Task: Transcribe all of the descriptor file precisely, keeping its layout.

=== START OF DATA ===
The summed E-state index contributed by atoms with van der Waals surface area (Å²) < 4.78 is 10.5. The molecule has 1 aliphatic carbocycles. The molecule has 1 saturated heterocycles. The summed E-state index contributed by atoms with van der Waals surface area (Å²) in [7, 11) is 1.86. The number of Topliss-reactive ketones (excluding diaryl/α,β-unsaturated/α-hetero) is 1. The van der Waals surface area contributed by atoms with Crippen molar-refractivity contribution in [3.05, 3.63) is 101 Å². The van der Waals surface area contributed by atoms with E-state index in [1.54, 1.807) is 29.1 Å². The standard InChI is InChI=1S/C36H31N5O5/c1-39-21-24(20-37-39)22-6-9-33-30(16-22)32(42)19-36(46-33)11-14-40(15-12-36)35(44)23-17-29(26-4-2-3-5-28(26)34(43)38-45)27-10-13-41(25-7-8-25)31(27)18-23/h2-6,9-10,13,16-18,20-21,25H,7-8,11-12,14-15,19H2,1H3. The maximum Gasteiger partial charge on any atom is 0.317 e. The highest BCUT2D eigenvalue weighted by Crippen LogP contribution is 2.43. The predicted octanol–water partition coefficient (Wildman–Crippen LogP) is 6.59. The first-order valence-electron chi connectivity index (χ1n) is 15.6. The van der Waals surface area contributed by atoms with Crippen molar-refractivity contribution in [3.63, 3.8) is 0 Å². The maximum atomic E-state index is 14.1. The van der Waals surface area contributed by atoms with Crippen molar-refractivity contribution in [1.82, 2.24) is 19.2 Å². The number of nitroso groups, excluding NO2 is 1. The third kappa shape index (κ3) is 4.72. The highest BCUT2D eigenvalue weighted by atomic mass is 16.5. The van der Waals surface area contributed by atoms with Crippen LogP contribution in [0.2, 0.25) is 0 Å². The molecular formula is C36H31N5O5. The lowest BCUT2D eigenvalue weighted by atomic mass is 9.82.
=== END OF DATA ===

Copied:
The summed E-state index contributed by atoms with van der Waals surface area (Å²) < 4.78 is 10.5. The molecule has 1 aliphatic carbocycles. The molecule has 1 saturated heterocycles. The summed E-state index contributed by atoms with van der Waals surface area (Å²) in [7, 11) is 1.86. The number of Topliss-reactive ketones (excluding diaryl/α,β-unsaturated/α-hetero) is 1. The van der Waals surface area contributed by atoms with Crippen molar-refractivity contribution in [3.05, 3.63) is 101 Å². The van der Waals surface area contributed by atoms with E-state index in [1.54, 1.807) is 29.1 Å². The standard InChI is InChI=1S/C36H31N5O5/c1-39-21-24(20-37-39)22-6-9-33-30(16-22)32(42)19-36(46-33)11-14-40(15-12-36)35(44)23-17-29(26-4-2-3-5-28(26)34(43)38-45)27-10-13-41(25-7-8-25)31(27)18-23/h2-6,9-10,13,16-18,20-21,25H,7-8,11-12,14-15,19H2,1H3. The maximum Gasteiger partial charge on any atom is 0.317 e. The highest BCUT2D eigenvalue weighted by Crippen LogP contribution is 2.43. The predicted octanol–water partition coefficient (Wildman–Crippen LogP) is 6.59. The first-order valence-electron chi connectivity index (χ1n) is 15.6. The van der Waals surface area contributed by atoms with Crippen molar-refractivity contribution in [3.63, 3.8) is 0 Å². The maximum atomic E-state index is 14.1. The van der Waals surface area contributed by atoms with Crippen molar-refractivity contribution in [1.82, 2.24) is 19.2 Å². The number of nitroso groups, excluding NO2 is 1. The third kappa shape index (κ3) is 4.72. The highest BCUT2D eigenvalue weighted by atomic mass is 16.5. The van der Waals surface area contributed by atoms with Crippen LogP contribution in [0.2, 0.25) is 0 Å². The molecular formula is C36H31N5O5. The lowest BCUT2D eigenvalue weighted by atomic mass is 9.82.